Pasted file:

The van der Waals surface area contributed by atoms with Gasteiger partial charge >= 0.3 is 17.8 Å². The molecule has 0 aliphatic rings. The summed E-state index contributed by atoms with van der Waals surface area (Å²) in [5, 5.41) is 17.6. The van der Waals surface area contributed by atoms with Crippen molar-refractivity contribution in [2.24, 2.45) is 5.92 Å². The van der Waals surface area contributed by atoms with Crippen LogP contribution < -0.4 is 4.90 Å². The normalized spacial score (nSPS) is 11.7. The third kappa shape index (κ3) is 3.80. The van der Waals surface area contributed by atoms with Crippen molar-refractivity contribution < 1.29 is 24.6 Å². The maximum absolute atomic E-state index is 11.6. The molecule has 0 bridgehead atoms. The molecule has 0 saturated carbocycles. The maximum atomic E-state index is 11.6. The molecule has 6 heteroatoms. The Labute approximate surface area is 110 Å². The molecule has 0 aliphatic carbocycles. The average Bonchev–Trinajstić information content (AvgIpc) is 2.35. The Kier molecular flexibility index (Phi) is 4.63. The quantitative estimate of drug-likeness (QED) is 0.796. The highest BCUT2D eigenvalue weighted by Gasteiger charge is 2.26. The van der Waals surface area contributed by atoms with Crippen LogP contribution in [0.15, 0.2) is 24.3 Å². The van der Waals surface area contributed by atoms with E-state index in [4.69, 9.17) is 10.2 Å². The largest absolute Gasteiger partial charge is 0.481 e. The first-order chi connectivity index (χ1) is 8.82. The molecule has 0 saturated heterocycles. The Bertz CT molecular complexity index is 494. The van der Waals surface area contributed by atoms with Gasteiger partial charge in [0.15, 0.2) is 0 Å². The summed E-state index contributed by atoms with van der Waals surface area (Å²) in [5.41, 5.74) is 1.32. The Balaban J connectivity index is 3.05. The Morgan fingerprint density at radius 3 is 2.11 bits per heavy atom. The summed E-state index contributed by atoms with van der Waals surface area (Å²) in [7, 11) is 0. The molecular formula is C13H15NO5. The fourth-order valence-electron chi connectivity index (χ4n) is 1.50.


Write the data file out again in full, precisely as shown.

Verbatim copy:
The van der Waals surface area contributed by atoms with Gasteiger partial charge >= 0.3 is 17.8 Å². The molecule has 0 aliphatic rings. The summed E-state index contributed by atoms with van der Waals surface area (Å²) in [5, 5.41) is 17.6. The van der Waals surface area contributed by atoms with Crippen molar-refractivity contribution in [2.24, 2.45) is 5.92 Å². The van der Waals surface area contributed by atoms with Crippen LogP contribution < -0.4 is 4.90 Å². The normalized spacial score (nSPS) is 11.7. The third kappa shape index (κ3) is 3.80. The van der Waals surface area contributed by atoms with Crippen molar-refractivity contribution < 1.29 is 24.6 Å². The maximum absolute atomic E-state index is 11.6. The molecule has 0 bridgehead atoms. The molecule has 0 saturated carbocycles. The maximum atomic E-state index is 11.6. The molecule has 6 heteroatoms. The Labute approximate surface area is 110 Å². The molecule has 0 aliphatic carbocycles. The average Bonchev–Trinajstić information content (AvgIpc) is 2.35. The Kier molecular flexibility index (Phi) is 4.63. The quantitative estimate of drug-likeness (QED) is 0.796. The highest BCUT2D eigenvalue weighted by Gasteiger charge is 2.26. The van der Waals surface area contributed by atoms with Crippen LogP contribution in [0.15, 0.2) is 24.3 Å². The van der Waals surface area contributed by atoms with E-state index in [4.69, 9.17) is 10.2 Å². The largest absolute Gasteiger partial charge is 0.481 e. The first-order chi connectivity index (χ1) is 8.82. The molecule has 0 saturated heterocycles. The Bertz CT molecular complexity index is 494. The van der Waals surface area contributed by atoms with Gasteiger partial charge in [0.15, 0.2) is 0 Å². The summed E-state index contributed by atoms with van der Waals surface area (Å²) in [5.41, 5.74) is 1.32. The Balaban J connectivity index is 3.05. The Morgan fingerprint density at radius 3 is 2.11 bits per heavy atom. The summed E-state index contributed by atoms with van der Waals surface area (Å²) in [7, 11) is 0. The molecular formula is C13H15NO5. The fourth-order valence-electron chi connectivity index (χ4n) is 1.50.